Fear of finance is on the march. Distrust of people with high salaries who work behind computer screens doing something that doesn't look like productive work is everywhere. Paper shufflers are doing better than producers; speculators are doing better than managers; traders are doing better than entrepreneurs; arbitrageurs are doing better than accumulators; the clever are doing better than the solid; and behind all of it, the financial market is more powerful than the state.
Common opinion suggests that this state of affairs is unjust. As US president Franklin D. Roosevelt put it, we must cast down the "money changers" from their "high seats in the temple of our civilization."
We must "restore the ancient truths" that growing, making, managing and inventing things should have higher status, more honor and greater rewards than whatever it is that financiers do.
Of course, there is a lot to fear in modern global finance. Its scale is staggering. This year alone mergers and acquisitions will amount to US$4 trillion, with tradable and -- theoretically -- liquid financial assets perhaps reaching US$160 trillion by the end of this year, all in a world where annual global GDP is perhaps US$50 trillion.
The McKinsey Global Institute recently estimated that world financial assets today are more than three times world GDP -- triple the ratio in 1980, and up from only two-thirds of world GDP after World War II. And then there are the numbers that sound very large and are hard to interpret: US$300 trillion in "derivative" securities; US$3 trillion managed by 12,000 global "hedge funds;" US$1.2 trillion a year in "private equity."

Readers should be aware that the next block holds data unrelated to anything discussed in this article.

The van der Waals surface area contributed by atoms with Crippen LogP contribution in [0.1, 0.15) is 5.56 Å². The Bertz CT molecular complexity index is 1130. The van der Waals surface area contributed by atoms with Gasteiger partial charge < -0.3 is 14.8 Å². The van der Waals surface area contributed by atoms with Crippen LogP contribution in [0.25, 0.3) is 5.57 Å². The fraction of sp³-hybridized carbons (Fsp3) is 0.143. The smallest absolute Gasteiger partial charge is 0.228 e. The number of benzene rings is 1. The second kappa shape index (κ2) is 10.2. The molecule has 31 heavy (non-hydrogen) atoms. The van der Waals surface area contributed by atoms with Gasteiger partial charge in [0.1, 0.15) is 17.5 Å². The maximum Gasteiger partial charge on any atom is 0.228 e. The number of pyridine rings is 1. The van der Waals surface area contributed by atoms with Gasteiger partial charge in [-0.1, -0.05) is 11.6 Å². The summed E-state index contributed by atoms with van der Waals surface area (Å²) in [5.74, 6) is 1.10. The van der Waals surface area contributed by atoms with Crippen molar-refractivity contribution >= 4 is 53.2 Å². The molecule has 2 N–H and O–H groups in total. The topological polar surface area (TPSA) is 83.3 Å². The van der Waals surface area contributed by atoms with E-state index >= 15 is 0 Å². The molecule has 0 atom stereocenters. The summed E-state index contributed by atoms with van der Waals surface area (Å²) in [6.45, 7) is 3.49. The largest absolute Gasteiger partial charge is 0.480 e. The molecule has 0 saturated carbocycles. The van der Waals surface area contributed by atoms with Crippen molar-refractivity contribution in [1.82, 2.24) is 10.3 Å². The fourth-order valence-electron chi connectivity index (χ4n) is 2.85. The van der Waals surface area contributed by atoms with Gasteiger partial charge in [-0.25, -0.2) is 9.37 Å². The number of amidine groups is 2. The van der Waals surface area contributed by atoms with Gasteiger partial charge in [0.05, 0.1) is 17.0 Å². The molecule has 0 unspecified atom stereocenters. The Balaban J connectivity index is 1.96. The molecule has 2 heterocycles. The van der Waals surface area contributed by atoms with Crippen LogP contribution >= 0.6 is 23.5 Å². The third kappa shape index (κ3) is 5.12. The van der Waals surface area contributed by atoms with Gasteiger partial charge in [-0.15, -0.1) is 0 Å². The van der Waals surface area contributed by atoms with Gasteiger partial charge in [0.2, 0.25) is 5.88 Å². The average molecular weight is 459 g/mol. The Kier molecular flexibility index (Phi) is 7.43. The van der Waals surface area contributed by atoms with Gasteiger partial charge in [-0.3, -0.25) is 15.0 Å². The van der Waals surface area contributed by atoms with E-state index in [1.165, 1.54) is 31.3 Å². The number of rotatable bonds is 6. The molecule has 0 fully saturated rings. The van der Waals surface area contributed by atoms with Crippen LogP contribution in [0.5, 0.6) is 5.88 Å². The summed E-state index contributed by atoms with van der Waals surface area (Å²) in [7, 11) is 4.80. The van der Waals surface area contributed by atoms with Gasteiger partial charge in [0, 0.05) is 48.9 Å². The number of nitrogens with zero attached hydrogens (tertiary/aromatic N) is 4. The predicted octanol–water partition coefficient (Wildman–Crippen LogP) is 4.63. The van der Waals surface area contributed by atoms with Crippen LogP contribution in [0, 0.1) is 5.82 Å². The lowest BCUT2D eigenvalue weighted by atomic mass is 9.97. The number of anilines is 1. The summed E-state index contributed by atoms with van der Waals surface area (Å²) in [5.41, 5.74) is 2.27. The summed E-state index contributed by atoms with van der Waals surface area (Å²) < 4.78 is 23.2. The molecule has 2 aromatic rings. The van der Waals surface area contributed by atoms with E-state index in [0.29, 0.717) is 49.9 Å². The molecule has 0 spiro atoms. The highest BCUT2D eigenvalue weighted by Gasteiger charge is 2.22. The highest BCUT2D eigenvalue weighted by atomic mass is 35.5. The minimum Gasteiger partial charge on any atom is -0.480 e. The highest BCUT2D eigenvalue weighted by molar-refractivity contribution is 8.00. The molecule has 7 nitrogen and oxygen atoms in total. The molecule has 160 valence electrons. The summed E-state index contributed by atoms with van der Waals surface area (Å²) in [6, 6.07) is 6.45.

But important things are created in our modern global financial system, both positive and negative. Consider the US$4 trillion of mergers and acquisitions this year, as companies acquire and spin off branches and divisions in the hope of gaining synergies or market power or better management.
Owners who sell these assets will gain roughly US$800 billion relative to the pre-merger value of their assets. The shareholders of the companies that buy will lose roughly US$300 billion in market value, as markets interpret the acquisition as a signal that managers are exuberant and uncontrolled empire-builders rather than flinty-eyed trustees maximizing payouts to investors. This US$300 billion is a tax that shareholders of growing companies think is worth paying -- or perhaps cannot find a way to avoid paying -- for energetic corporate executives.
Where does the net gain of roughly US$500 billion in global market value come from? We don't know. Some of it is a destructive transfer from consumers to shareholders as corporations gain more monopoly power, some of it is an improvement in efficiency from better management and more appropriately scaled operations, and some of it is overpayment by those who become irrationally exuberant when companies get their names in the news.
If each of these factors accounts for one-third of the net gain, several conclusions follow. First, once we look outside transfers within the financial sector, the total global effects of this chunk of finance is a gain of perhaps US$340 billion in increased real shareholder value from higher expected future profits. A loss of US$170 billion can be attributed to future real wages, for households will find themselves paying higher margins to companies with more market power. The net gain is thus US$170 billion of added social value this year, which is 0.3 percent of world GDP, equal to the average product of seven million workers.